I saw my first case of Locked-in syndrome in 2005, during my neuro-rehabilation rotation. He was a man of 43, and had had a brain injury on a motor bike, which had affected the part of the brain called ‘brain stem’. He could not move any limbs or neck, nor could he speak, eat, drink or do any motor tasks. The only movement he had was the blinking of eyelids. He could not even move his eyes in all directions.
The therapists were working with this gentleman to try and find a means of communication with his eye lids. When I saw him, they had managed to work out ‘yes’ and ‘no’. So one blink would mean yes, and two blinks would mean no. Other than this, the person was totally dependent for all his needs on the rehabilitation staff.
I can never forget that man, being the first case of locked-in syndrome that I saw. What struck me most was, when I went to prescribe some antibiotics for yet another urine infection that he had developed because of his indwelling catheter, and I was making small talk with the nurses asking about him, and I glanced at him, I saw a tear roll down the corner of his eye.
Of course, I went back home and read in detail about Locked in syndrome. I found that it happens because of an injury to the brainstem, or more precisely the area of the brain called Pons. Anatomically, brain stem is the part of the brain where all the neuronal bundles of the cortex converge as they meet the spinal cord and form the peripheral nervous system. In locked-in syndrome, therefore, the brain is undamaged but the relay station between the brain and the body is affected.
An injury to this part of the brain means that the person can have their mental faculties intact, including consciousness, intelligence, memory, understanding, problem solving etc, however, the passage of any information below the brainstem is obstructed which is why they can not move or do anything at all. In some cases some reflexes like smile or smirk maybe preserved but all voluntary movements are lost.
Locked in syndrome can occur as a consequence of brain injury, but also as a result of stroke or circulatory disorders, certain metabolic conditions particularly affecting the metabolism of sodium, as a result of drug overdose, or conditions like Multiple Sclerosis and Amyotrophic Lateral Sclerosis.
As the name suggests, the person with locked-in-syndrome, actually becomes locked in. The person very much exists in the brain, but has no outlet at all. This is very different from coma or vegetative state, in which the consciousness is also affected. So a person with a locked in syndrome will be aware of what is happening around him but unable to do anything at all.
Scary and horrifying as it sounds, I used to get nightmares about Locked in syndrome. And then I came across a book, called ‘The Diving Bell and the Butterfly’. This book was authored by a Frenchman called Jean Dominique Bauby, who suffered a stroke that resulted in him having a locked in syndrome. The book was written by him from his hospital bed, after the stroke, and it was a memoir of his life.The greatest part of this book, which gives me goosebumps to this day, is the story of how this book was written.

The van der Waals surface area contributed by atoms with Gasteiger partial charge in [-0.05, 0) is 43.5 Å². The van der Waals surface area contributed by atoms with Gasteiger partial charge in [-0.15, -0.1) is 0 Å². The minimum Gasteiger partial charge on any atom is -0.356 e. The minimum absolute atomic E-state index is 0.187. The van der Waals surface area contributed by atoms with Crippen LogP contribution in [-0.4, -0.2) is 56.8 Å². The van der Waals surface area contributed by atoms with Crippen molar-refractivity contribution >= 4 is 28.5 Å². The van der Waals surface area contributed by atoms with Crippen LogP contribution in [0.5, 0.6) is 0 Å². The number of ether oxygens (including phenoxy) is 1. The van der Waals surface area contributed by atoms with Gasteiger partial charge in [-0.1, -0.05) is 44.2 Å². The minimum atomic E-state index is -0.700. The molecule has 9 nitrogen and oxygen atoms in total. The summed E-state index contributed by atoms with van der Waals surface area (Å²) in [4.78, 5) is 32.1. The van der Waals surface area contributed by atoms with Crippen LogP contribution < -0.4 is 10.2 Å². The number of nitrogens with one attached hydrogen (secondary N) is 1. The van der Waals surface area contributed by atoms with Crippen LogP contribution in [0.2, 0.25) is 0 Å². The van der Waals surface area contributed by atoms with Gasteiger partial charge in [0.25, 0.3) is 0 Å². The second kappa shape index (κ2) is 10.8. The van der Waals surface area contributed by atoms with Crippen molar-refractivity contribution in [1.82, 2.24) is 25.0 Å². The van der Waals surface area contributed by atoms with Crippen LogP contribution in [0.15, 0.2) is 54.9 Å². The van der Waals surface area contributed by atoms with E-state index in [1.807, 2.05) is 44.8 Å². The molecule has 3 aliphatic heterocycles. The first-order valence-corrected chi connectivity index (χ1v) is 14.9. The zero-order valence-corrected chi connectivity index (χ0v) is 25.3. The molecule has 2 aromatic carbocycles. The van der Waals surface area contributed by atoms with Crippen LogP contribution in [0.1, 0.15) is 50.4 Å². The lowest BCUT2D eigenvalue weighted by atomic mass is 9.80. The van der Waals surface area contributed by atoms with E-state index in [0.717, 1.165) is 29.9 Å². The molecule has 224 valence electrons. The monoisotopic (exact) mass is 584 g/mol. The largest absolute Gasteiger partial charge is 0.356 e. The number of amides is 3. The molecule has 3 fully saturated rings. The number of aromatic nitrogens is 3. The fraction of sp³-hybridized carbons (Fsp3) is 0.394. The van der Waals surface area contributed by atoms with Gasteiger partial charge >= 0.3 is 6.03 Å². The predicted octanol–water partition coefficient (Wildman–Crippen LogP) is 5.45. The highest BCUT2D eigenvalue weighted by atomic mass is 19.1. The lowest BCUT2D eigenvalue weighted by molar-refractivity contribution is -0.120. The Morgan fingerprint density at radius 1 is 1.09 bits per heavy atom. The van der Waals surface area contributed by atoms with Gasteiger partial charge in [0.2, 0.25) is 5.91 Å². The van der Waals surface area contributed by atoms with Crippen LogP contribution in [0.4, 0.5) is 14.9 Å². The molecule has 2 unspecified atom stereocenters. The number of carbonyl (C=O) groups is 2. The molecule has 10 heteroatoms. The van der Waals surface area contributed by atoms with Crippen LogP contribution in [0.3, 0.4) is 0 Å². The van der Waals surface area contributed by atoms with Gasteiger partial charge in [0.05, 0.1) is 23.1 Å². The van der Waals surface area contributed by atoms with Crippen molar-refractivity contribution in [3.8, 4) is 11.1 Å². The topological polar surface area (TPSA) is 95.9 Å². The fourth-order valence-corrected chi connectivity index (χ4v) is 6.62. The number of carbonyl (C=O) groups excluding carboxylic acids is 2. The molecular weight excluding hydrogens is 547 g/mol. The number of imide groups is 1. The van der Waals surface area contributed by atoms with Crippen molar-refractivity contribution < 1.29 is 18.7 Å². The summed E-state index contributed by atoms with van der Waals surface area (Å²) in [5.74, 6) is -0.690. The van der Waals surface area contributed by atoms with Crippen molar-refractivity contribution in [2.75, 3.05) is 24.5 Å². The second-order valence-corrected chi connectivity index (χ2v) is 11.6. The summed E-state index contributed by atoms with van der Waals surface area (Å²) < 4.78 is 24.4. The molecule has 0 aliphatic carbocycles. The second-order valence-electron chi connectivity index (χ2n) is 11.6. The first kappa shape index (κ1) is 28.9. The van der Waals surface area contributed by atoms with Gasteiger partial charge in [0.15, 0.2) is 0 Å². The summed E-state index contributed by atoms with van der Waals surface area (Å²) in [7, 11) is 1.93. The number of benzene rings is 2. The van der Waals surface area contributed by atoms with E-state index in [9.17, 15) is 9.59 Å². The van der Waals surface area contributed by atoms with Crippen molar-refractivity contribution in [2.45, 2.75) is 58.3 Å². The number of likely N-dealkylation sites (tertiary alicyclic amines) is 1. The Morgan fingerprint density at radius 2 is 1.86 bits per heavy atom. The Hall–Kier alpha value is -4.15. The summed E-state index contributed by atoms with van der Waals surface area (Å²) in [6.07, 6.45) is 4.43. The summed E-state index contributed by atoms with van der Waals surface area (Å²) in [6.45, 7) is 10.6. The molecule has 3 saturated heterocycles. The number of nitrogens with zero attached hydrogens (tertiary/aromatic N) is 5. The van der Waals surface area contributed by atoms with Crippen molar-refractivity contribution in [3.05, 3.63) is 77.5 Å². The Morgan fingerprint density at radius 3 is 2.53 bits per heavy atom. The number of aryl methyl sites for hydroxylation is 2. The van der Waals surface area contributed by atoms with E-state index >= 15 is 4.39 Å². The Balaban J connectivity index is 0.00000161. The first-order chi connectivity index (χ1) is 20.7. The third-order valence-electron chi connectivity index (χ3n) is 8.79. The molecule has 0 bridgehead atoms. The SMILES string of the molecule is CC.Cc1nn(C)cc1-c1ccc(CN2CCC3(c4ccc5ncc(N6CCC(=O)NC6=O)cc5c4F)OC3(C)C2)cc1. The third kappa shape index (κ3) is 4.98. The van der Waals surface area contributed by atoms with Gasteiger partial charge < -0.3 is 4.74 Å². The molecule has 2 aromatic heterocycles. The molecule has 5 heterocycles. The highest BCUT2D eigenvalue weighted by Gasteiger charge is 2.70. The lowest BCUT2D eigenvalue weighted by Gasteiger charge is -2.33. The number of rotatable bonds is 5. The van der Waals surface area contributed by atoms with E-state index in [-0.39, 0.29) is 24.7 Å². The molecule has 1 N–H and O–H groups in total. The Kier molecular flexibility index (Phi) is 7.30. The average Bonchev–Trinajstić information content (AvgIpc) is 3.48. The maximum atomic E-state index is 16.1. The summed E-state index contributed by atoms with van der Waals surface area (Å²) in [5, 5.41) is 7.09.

Jean Bauby was the editor of the famous French Fashion magazine ELLE. A successful, happily married man with 2 children, one day he suffered the stroke while on his usual way to work and woke up 20 days later in a hospital bed, unable to move, or speak or do anything at all except blink his eyes. He was left with a locked in syndrome.
With help of his therapist Claude Mendibil, he ventured to ‘writing’ his memoir. The only movement he had was blinking of his left eyelid, as his right eye had to be sewn up due to an irrigation problem. The therapist had devised a technique whereby a transcriber recited the french frequency ordered alphabet i,e, instead of A,B,C,D etc they figured that the most frequently used alphabets be arranged chronologically so (E, S, A, R, I, N, T, U, L, etc.). When the appropriate alphabet came, Bauby would blink his left eye, and then go on to chose his next letter. This technique is called ‘partner assisted scanning’.
The book took about 200,000 blinks to write and an average word took approximately two minutes. The complete book took ten months to write, during which the Mendibil and Bauby worked for at least 4 hours a day.
It is a humbling experience to read that book. The minute you realize the effort and the dedication that would have gone into creating it, you are struck with reverence. Holding the book in your hands takes you into the room where the patience and dedication of both Mendibil and Bauby, is at play. I sometimes pause and think what would have been the relationship between those two. What would have been the dynamics at work here, and how poignant and out-worldly love they would have felt for each other.
The book was published in france on 6th March 1997, and went on to becoming an instant hit and an international best seller. 3 days after the book came into the market, Bauby died of pneumonia. But leaving an insight into the mind of a locked in patient, that was unprecedented.
The name ‘diving bell and the butterfly’: what a beautiful analogy it is to the mind of a locked in person. A diving bell, as the name suggests is used to send divers underwater. The pressure of the water keep the air trapped inside the bell, as the divers are lowered. Imagine being a butterfly trapped in that air chamber!
Nov 28, 2013.